In the community of fiber artists (that’s all of US!), there are some very generous people who are always willing to walk the extra mile to cheer you on, teach you something new on the fly (look for her on the porch), and help you with those rough patches when you think there is NO way you can possibly figure out how to do x, y, or z. Laurie Sims is just that kind of person! She’s well-known at Fiber College whether hosting at the demonstration tent, sitting with a new friend on the porch, helping at special evening events, or teaching a class. This year, Laurie will teach a two-hour class, Beaded Bruges Bracelet, on Saturday, September 9 from 2-4 PM. Let’s visit with Laurie and then you can sign up for her class here.
For 2017, the theme for Fiber College is Re-Use, Re-Design, Re-Create. How do you incorporate any part of this theme into an important part of your life?
I have clearly inherited the Re-Use gene and learned its charms from an early age; walking on my great grandmother’s rug she crocheted of fabric scraps and sleeping under the quilt my grandmother made of some of the same scraps; snuggling in Grandma Elsie’s Afghan of many yarns, some squares ringed in black or many shades of brown, or stitched with multi colored strands of recycled sock yarn; wearing restyled clothes of fabric Mom couldn’t resist as she sorted at the church rummage sales; and using the furniture and toys Dad made with wood shipping pallets and crates. I still haunt the thrift shops (and often my own attic) for most of my clothing and many of my fiber supplies. I just can’t help it. It’s in my genes!
Aside from your class, what is your favorite thing about FC? What do you think new attendees just shouldn’t miss?
Most important to me is something no one can possibly miss — The smiles! They are infectious.
Reusing materials can be great fun, exciting, or perhaps frustrating. How/What have you re-used as an artist?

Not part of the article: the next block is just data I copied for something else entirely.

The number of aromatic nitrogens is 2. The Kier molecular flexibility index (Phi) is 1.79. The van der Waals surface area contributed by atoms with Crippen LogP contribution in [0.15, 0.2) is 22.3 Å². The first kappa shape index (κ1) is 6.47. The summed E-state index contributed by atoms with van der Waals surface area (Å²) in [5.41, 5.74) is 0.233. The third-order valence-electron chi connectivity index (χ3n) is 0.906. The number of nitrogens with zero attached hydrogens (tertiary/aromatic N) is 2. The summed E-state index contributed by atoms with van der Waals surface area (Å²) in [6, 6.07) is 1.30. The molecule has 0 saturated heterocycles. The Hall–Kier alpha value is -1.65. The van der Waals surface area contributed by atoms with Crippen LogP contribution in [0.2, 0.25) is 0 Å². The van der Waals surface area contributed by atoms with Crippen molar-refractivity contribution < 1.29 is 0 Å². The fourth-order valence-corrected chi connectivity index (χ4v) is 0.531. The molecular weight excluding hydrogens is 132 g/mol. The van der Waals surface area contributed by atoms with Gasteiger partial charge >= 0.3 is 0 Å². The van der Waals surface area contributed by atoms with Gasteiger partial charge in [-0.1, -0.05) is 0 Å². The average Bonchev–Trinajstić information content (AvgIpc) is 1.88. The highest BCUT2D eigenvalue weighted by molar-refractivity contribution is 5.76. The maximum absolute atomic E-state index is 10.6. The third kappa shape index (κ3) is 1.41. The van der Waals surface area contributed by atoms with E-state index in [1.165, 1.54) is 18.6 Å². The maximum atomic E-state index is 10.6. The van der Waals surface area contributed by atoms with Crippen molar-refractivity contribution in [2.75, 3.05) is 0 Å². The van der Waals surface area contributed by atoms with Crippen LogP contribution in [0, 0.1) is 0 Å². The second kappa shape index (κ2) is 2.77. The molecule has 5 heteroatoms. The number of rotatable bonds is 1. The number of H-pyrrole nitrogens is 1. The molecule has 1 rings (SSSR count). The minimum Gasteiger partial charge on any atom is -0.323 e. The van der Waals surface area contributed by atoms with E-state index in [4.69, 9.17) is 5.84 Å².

Brightly colored rayon skirts and all cotton flannel sheets for crochet rugs. The skirt from that dress and a free t-shirt for a dancing dress. Old linens, doilies and embroideries. Stains or rips are not problems, they are challenges.
What’s the best piece of advice a mentor has ever given to you?
Oh my there are so many. Here are just a few…
Relax and have fun with it.
If you’re not feeling it, walk away and come back to it later.
Tell us about a time that you developed an exciting idea for your fiber art; where did the idea come from? What inspired you?
One current project is making rainproof sidewalls for my camping shelter. I’ve been using plastic tarps but they are so noisy and never are the right size. Then one day in an art magazine there was an article about a Korean scrap piecing method called Bojagi. Made mostly with blocks and strips, and using French seams so no backing is necessary, they are traditionally used to wrap objects for storage or to keep flies and dust off food. The clean lines and utilitarianism struck a chord with me. A torn raincoat that had never really fit anyway was the next spark. Why not make Bojagi walls using coated nylon raincoats? I’m challenging myself to have at least one side done by Fiber College so you can all come by and check it out.
If you could re-design your life as a fiber artist, what would that look like?
Though life right now is pretty darn good, the next step would be to live in an artists’ community in a studio with big windows and lots of space surrounded by creative people exuding creative energy. I want to share ideas and share chores so we all have more time to create beautiful things. Hey! Isn’t that what Fiber college is all about?
What or who has had the greatest impact on your work as an artist?
I would have to say the “what” is Maine and the “who” are the amazing creative friends here who have accepted and encouraged me. I came here after escaping from a corporate job that had become dull, stressful, and tedious. Oh, there were the occasional creative bursts, some interior decorating or scarves made for gifts, but most evenings were TV and bed. The graphics job I hoped for never materialized, but instead, surrounded by the ocean’s tidal energy and many talented fiber artists, my personal creativity found inspiration and room to grow.
How does your art recreate YOU? What does that feel like?
It truly just feels like me. The food I eat, the clothes I wear, the entertainment I enjoy, and the company I keep. My life is lived with creative intention so each moment I am recreating myself with the goal of bringing more beauty and art into myself.
What’s the most important thing that you want potential students to know about you?
We all learn in different ways so I try to teach to individual styles. It is also important to me to share with my students not just how something is done, but why. Why is this tool shaped this way? Why do we do this before that?
Be sure to look for Laurie around the Fiber College campus this year. She’s even willing to review a few easy crochet stitches with you before you take her class. And please don’t forget to sign up for her class here.